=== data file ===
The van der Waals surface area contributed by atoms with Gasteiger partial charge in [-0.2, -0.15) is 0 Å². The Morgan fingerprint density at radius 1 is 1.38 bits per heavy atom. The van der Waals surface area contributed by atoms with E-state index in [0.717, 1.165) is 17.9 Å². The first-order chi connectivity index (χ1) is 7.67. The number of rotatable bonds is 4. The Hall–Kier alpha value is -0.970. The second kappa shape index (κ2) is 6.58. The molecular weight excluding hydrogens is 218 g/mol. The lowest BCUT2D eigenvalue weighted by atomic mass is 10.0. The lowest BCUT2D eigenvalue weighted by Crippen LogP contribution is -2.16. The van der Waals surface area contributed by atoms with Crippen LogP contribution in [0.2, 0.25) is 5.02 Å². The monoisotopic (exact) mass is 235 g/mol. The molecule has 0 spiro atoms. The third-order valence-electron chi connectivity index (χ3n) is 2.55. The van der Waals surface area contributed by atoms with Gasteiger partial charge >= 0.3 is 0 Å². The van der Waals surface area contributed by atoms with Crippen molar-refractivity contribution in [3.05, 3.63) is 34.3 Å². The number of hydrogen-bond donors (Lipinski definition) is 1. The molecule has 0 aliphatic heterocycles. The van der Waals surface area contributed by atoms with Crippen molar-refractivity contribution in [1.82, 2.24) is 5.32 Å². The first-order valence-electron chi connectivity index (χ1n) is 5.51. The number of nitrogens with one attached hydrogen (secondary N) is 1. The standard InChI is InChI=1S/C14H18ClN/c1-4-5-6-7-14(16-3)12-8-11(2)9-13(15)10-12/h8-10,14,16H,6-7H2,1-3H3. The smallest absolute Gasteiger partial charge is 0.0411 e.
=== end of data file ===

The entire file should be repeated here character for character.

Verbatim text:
The van der Waals surface area contributed by atoms with Gasteiger partial charge in [-0.2, -0.15) is 0 Å². The Morgan fingerprint density at radius 1 is 1.38 bits per heavy atom. The van der Waals surface area contributed by atoms with E-state index in [0.717, 1.165) is 17.9 Å². The first-order chi connectivity index (χ1) is 7.67. The number of rotatable bonds is 4. The Hall–Kier alpha value is -0.970. The second kappa shape index (κ2) is 6.58. The molecular weight excluding hydrogens is 218 g/mol. The lowest BCUT2D eigenvalue weighted by atomic mass is 10.0. The lowest BCUT2D eigenvalue weighted by Crippen LogP contribution is -2.16. The van der Waals surface area contributed by atoms with Crippen LogP contribution in [0.2, 0.25) is 5.02 Å². The monoisotopic (exact) mass is 235 g/mol. The molecule has 0 spiro atoms. The third-order valence-electron chi connectivity index (χ3n) is 2.55. The van der Waals surface area contributed by atoms with Gasteiger partial charge >= 0.3 is 0 Å². The van der Waals surface area contributed by atoms with Crippen molar-refractivity contribution in [3.05, 3.63) is 34.3 Å². The number of hydrogen-bond donors (Lipinski definition) is 1. The molecule has 0 aliphatic heterocycles. The van der Waals surface area contributed by atoms with Crippen molar-refractivity contribution in [1.82, 2.24) is 5.32 Å². The first-order valence-electron chi connectivity index (χ1n) is 5.51. The number of nitrogens with one attached hydrogen (secondary N) is 1. The standard InChI is InChI=1S/C14H18ClN/c1-4-5-6-7-14(16-3)12-8-11(2)9-13(15)10-12/h8-10,14,16H,6-7H2,1-3H3. The smallest absolute Gasteiger partial charge is 0.0411 e.